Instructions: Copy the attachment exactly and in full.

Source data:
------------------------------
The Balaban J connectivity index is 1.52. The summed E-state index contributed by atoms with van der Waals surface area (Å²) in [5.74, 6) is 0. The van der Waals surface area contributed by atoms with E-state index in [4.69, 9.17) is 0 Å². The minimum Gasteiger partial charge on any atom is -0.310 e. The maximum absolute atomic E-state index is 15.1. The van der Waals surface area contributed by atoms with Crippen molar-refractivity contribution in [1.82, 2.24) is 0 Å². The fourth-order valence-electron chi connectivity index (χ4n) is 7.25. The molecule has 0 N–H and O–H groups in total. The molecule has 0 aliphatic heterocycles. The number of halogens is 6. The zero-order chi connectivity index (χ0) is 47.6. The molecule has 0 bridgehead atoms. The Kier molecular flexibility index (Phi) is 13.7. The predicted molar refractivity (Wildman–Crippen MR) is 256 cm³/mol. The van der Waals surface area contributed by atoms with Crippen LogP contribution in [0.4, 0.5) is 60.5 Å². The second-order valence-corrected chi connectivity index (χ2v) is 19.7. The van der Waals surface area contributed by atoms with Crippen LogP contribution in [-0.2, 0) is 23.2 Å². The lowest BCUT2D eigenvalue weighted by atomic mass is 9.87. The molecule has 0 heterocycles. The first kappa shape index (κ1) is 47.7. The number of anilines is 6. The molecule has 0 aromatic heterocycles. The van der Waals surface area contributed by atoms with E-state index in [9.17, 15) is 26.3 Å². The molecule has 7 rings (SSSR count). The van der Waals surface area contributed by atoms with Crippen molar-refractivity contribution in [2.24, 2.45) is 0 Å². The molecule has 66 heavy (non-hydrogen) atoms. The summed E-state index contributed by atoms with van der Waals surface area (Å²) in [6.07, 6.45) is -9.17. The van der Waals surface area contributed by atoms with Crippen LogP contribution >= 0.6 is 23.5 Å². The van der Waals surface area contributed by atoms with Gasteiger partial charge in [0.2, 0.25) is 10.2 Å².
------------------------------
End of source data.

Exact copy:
The Balaban J connectivity index is 1.52. The summed E-state index contributed by atoms with van der Waals surface area (Å²) in [5.74, 6) is 0. The van der Waals surface area contributed by atoms with E-state index in [4.69, 9.17) is 0 Å². The minimum Gasteiger partial charge on any atom is -0.310 e. The maximum absolute atomic E-state index is 15.1. The van der Waals surface area contributed by atoms with Crippen molar-refractivity contribution in [1.82, 2.24) is 0 Å². The fourth-order valence-electron chi connectivity index (χ4n) is 7.25. The molecule has 0 N–H and O–H groups in total. The molecule has 0 aliphatic heterocycles. The number of halogens is 6. The zero-order chi connectivity index (χ0) is 47.6. The molecule has 0 bridgehead atoms. The Kier molecular flexibility index (Phi) is 13.7. The predicted molar refractivity (Wildman–Crippen MR) is 256 cm³/mol. The van der Waals surface area contributed by atoms with Crippen LogP contribution in [0.4, 0.5) is 60.5 Å². The second-order valence-corrected chi connectivity index (χ2v) is 19.7. The van der Waals surface area contributed by atoms with Crippen LogP contribution in [-0.2, 0) is 23.2 Å². The lowest BCUT2D eigenvalue weighted by atomic mass is 9.87. The molecule has 0 heterocycles. The first kappa shape index (κ1) is 47.7. The number of anilines is 6. The molecule has 0 aromatic heterocycles. The van der Waals surface area contributed by atoms with E-state index in [9.17, 15) is 26.3 Å². The molecule has 7 rings (SSSR count). The van der Waals surface area contributed by atoms with Crippen molar-refractivity contribution in [2.24, 2.45) is 0 Å². The molecule has 66 heavy (non-hydrogen) atoms. The summed E-state index contributed by atoms with van der Waals surface area (Å²) in [6.07, 6.45) is -9.17. The van der Waals surface area contributed by atoms with Crippen LogP contribution >= 0.6 is 23.5 Å². The van der Waals surface area contributed by atoms with Gasteiger partial charge in [0.2, 0.25) is 10.2 Å².